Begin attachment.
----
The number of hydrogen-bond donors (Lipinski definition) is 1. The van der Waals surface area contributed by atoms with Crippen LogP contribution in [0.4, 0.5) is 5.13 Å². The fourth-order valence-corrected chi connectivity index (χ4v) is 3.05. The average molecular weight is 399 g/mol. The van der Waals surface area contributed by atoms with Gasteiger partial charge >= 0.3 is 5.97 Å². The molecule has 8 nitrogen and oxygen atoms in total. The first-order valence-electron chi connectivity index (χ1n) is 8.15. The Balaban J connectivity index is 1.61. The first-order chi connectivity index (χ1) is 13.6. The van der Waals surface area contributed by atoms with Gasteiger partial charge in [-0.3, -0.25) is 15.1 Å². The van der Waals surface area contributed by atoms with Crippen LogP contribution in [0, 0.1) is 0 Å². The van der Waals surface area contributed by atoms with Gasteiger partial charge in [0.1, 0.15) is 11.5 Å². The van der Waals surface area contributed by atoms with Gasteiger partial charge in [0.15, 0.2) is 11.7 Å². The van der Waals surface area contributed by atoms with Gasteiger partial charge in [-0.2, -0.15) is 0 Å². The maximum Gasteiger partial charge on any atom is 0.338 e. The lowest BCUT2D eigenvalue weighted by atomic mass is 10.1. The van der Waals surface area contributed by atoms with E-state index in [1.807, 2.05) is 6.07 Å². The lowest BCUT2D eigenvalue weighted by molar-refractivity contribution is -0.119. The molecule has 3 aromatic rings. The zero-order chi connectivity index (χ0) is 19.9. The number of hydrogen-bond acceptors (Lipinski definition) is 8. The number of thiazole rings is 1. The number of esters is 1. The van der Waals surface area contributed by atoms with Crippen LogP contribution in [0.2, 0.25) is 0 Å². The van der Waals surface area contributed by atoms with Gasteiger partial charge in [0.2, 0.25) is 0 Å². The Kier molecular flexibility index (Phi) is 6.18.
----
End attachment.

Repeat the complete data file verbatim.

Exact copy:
The number of hydrogen-bond donors (Lipinski definition) is 1. The van der Waals surface area contributed by atoms with Crippen LogP contribution in [0.4, 0.5) is 5.13 Å². The fourth-order valence-corrected chi connectivity index (χ4v) is 3.05. The average molecular weight is 399 g/mol. The van der Waals surface area contributed by atoms with Gasteiger partial charge >= 0.3 is 5.97 Å². The molecule has 8 nitrogen and oxygen atoms in total. The first-order valence-electron chi connectivity index (χ1n) is 8.15. The Balaban J connectivity index is 1.61. The first-order chi connectivity index (χ1) is 13.6. The van der Waals surface area contributed by atoms with Gasteiger partial charge in [-0.3, -0.25) is 15.1 Å². The van der Waals surface area contributed by atoms with Crippen LogP contribution in [0, 0.1) is 0 Å². The van der Waals surface area contributed by atoms with Gasteiger partial charge in [0.1, 0.15) is 11.5 Å². The van der Waals surface area contributed by atoms with Gasteiger partial charge in [0.15, 0.2) is 11.7 Å². The van der Waals surface area contributed by atoms with Gasteiger partial charge in [-0.2, -0.15) is 0 Å². The maximum Gasteiger partial charge on any atom is 0.338 e. The lowest BCUT2D eigenvalue weighted by atomic mass is 10.1. The van der Waals surface area contributed by atoms with E-state index in [1.807, 2.05) is 6.07 Å². The lowest BCUT2D eigenvalue weighted by molar-refractivity contribution is -0.119. The molecule has 3 aromatic rings. The zero-order chi connectivity index (χ0) is 19.9. The number of hydrogen-bond acceptors (Lipinski definition) is 8. The number of thiazole rings is 1. The number of esters is 1. The van der Waals surface area contributed by atoms with Crippen LogP contribution in [0.2, 0.25) is 0 Å². The van der Waals surface area contributed by atoms with Gasteiger partial charge in [0.2, 0.25) is 0 Å². The Kier molecular flexibility index (Phi) is 6.18.